Pre-Post-Fiction: Classic Novels That Blur the Line Between Real Life and Fiction

The New York Observer‘s review of Awl co-founder Choire Sicha’s new book is generating a bit of chatter in the corners of the Internet we frequent. The reviewer, Michael Miller, groups Sicha’s book with recent ones by Sheila Heti, Ben Lerner, and Tao Lin as what he terms a new wave of “post-fiction.” Post-fiction, he says, is characterized by a chiasmus between the real and the made-up, blurring the two into nonrecognition.” I would suggest that this genre is in fact far older than Miller suggests — it’s just that we used to call novels novels, back in the age when “Based on a True Story” was not worth its weight in marketing gold.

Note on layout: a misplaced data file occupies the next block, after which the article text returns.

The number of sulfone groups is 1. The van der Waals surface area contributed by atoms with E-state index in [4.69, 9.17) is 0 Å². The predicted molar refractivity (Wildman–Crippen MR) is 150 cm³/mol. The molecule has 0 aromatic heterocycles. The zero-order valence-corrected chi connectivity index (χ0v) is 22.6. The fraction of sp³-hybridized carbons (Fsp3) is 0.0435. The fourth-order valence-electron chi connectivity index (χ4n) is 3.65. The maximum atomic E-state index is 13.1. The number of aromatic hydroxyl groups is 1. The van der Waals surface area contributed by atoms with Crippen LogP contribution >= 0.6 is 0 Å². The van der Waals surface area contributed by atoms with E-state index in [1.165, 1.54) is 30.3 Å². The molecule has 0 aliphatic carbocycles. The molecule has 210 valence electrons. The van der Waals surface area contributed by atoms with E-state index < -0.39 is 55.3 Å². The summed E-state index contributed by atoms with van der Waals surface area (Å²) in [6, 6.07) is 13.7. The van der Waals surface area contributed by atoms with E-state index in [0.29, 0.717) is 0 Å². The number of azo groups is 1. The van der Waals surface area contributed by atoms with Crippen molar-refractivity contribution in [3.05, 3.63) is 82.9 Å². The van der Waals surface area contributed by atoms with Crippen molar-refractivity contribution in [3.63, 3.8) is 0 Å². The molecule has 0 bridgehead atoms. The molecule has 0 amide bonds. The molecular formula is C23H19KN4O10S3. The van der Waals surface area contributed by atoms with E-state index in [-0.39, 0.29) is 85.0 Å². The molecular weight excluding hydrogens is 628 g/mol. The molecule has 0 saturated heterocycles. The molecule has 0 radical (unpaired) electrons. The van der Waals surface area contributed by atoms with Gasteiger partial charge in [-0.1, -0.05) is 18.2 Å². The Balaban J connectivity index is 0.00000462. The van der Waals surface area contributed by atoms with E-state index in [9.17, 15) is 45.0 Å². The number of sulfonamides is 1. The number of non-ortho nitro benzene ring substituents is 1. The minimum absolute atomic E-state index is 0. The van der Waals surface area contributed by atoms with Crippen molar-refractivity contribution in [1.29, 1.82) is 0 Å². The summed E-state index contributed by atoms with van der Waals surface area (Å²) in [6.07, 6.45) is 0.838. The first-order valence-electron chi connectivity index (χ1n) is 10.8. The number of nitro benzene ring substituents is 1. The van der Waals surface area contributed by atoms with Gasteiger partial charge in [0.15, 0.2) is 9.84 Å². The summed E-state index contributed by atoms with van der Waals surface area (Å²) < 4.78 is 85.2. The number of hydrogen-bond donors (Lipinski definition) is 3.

If you spend any time reading literary biographies, after all, you discover pretty quickly that a lot of material in novels is not so much the product of an artist’s vision and invention as a (digested, of course!) version of real life, either the author’s own or those of the people that surround them.

Here follow just a few examples of the genre.


Tess Slesinger’s 1934 novel The Unpossessed chronicled the arguments and marriages of a few literary critics, including the famous Lionel Trilling, who founded a literary journal together called the “Menorah Journal.” The novel was an instant critical success, the Times deeming Slesinger a “writer to be watched.” Sadly, she’d die within ten years of its publication, though not until after she wrote the screenplay for A Tree Grows in Brooklyn.